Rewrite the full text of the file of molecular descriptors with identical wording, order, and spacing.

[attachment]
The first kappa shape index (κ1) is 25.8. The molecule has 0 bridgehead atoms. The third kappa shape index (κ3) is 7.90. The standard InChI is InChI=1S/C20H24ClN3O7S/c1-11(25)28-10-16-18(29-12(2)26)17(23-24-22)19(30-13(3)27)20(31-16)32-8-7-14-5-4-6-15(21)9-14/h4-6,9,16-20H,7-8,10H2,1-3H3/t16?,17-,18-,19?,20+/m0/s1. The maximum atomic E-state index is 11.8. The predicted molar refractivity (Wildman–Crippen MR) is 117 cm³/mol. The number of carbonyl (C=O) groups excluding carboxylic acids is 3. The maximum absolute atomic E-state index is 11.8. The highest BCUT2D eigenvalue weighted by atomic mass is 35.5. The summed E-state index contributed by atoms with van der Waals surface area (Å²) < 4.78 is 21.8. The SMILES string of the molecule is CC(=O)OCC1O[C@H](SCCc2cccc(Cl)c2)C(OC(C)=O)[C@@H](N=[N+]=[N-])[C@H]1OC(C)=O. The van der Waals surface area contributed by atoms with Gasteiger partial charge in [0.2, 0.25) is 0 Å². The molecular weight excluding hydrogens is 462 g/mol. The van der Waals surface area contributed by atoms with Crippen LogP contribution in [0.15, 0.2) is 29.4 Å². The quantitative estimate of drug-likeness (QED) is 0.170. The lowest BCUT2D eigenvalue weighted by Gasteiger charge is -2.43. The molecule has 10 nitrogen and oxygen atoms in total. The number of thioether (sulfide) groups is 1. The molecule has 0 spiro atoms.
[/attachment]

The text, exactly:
The first kappa shape index (κ1) is 25.8. The molecule has 0 bridgehead atoms. The third kappa shape index (κ3) is 7.90. The standard InChI is InChI=1S/C20H24ClN3O7S/c1-11(25)28-10-16-18(29-12(2)26)17(23-24-22)19(30-13(3)27)20(31-16)32-8-7-14-5-4-6-15(21)9-14/h4-6,9,16-20H,7-8,10H2,1-3H3/t16?,17-,18-,19?,20+/m0/s1. The maximum atomic E-state index is 11.8. The predicted molar refractivity (Wildman–Crippen MR) is 117 cm³/mol. The number of carbonyl (C=O) groups excluding carboxylic acids is 3. The maximum absolute atomic E-state index is 11.8. The highest BCUT2D eigenvalue weighted by atomic mass is 35.5. The summed E-state index contributed by atoms with van der Waals surface area (Å²) < 4.78 is 21.8. The SMILES string of the molecule is CC(=O)OCC1O[C@H](SCCc2cccc(Cl)c2)C(OC(C)=O)[C@@H](N=[N+]=[N-])[C@H]1OC(C)=O. The van der Waals surface area contributed by atoms with Gasteiger partial charge in [0.2, 0.25) is 0 Å². The molecular weight excluding hydrogens is 462 g/mol. The van der Waals surface area contributed by atoms with Crippen LogP contribution in [0.15, 0.2) is 29.4 Å². The quantitative estimate of drug-likeness (QED) is 0.170. The lowest BCUT2D eigenvalue weighted by Gasteiger charge is -2.43. The molecule has 10 nitrogen and oxygen atoms in total. The number of thioether (sulfide) groups is 1. The molecule has 0 spiro atoms.